Immigration reform is dead this year, many in Washington predict, but the Charleston Metro Chamber of Commerce is urging that something be done, even calling on U.S. Rep. Mark Sanford to join in.

"Congress can no longer ignore the economic need for substantive reform," Bryan Derreberry, president and CEO of the Charleston Metro Chamber of Commerce, said Wednesday.

At a news conference timed to coincide with a national call for action by the U.S. Chamber of Commerce, Derreberry said the Charleston region could suffer in terms of lost talent, along with seasonal tourism and shortages of agricultural workers, unless reforms are enacted.

The effort was part of a "Day of Action" that targeted more than 60 congressional districts across 25 states, according to its press materials, including in South Carolina's coastal 1st District where Republican Sanford is the incumbent.

Derreberry specifically called on Sanford to get involved.

Sanford issued a statement Wednesday saying comprehensive reform appears unlikely in the short-term climate, and pointed to the recent mass influx of children across the southern border as a problem that needs to be addressed first.

"In the year that I've been in Congress, there's been earnest debate in the House of Representatives on the issue and at this point, there are two main takeaways," he said. "The first is with (Majority Leader) Eric Cantor's loss, the likelihood that any immigration reform will come to the floor this year is low. The second is that as we can see with the current situation at the border, there is still a need, as I've been saying from the time of the campaign forward, to secure the border before working on other reforms."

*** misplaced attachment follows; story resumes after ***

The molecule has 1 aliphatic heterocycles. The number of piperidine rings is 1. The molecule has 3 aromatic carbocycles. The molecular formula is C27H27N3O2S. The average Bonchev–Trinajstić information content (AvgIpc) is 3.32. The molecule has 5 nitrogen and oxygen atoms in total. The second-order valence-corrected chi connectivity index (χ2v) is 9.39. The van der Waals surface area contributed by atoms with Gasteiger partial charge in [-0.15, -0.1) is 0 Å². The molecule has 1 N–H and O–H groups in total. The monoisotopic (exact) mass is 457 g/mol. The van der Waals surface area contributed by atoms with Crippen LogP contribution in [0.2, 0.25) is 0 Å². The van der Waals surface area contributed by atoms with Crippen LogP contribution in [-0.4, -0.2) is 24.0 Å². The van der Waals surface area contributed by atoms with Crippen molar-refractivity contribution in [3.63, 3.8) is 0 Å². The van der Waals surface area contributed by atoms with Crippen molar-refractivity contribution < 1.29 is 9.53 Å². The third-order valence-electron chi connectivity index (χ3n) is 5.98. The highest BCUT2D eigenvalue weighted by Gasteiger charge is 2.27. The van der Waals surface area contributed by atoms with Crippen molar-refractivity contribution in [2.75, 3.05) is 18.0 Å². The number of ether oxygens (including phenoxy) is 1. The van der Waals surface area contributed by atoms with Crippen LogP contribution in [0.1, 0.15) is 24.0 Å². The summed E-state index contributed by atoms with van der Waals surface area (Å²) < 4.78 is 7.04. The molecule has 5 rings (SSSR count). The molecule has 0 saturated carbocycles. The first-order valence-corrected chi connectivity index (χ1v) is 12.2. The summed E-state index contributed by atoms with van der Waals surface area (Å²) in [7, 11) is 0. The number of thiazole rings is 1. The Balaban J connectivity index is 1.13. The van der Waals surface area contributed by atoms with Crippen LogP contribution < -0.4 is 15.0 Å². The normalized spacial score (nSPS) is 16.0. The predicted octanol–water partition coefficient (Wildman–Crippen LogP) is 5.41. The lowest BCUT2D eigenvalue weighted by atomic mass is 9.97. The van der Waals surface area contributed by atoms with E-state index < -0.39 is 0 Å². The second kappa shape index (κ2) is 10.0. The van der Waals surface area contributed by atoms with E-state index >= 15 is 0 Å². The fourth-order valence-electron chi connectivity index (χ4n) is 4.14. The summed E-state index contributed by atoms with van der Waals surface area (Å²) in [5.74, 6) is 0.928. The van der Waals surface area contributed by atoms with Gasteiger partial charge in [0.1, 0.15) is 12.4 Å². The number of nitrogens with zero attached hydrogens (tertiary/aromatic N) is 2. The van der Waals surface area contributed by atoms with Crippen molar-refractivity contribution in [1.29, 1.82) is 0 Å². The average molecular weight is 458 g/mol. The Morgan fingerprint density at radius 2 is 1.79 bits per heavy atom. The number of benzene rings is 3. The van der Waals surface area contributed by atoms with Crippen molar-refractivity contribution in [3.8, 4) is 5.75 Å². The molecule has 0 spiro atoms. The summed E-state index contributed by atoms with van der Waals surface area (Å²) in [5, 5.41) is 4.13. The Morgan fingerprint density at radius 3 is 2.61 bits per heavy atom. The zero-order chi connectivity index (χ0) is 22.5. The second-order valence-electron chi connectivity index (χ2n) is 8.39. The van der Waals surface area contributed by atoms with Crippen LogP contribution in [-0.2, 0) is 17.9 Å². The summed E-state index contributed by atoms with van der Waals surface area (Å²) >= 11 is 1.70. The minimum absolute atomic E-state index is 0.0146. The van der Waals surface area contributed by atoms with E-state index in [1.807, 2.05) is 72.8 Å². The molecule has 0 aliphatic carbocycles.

Derreberry said that without reform, numerous issues are in play in the Lowcountry, including having enough skilled builders for the housing industry. "Immigrants also play an important role in South Carolina entrepreneurship," he said.

Steven Mungo, CEO of Mungo Homes, was at the chamber event and noted that the loss of skilled workers from other countries who take jobs Americans don't want can have a ripple affect.

Last month, the Charleston Chamber released a "Talent Demand Analysis" that said the area will add 25,000 new jobs in the next five years. Most of the new jobs will be in the science, technology, engineering and math-related fields.

Reach Schuyler Kropf at 937-5551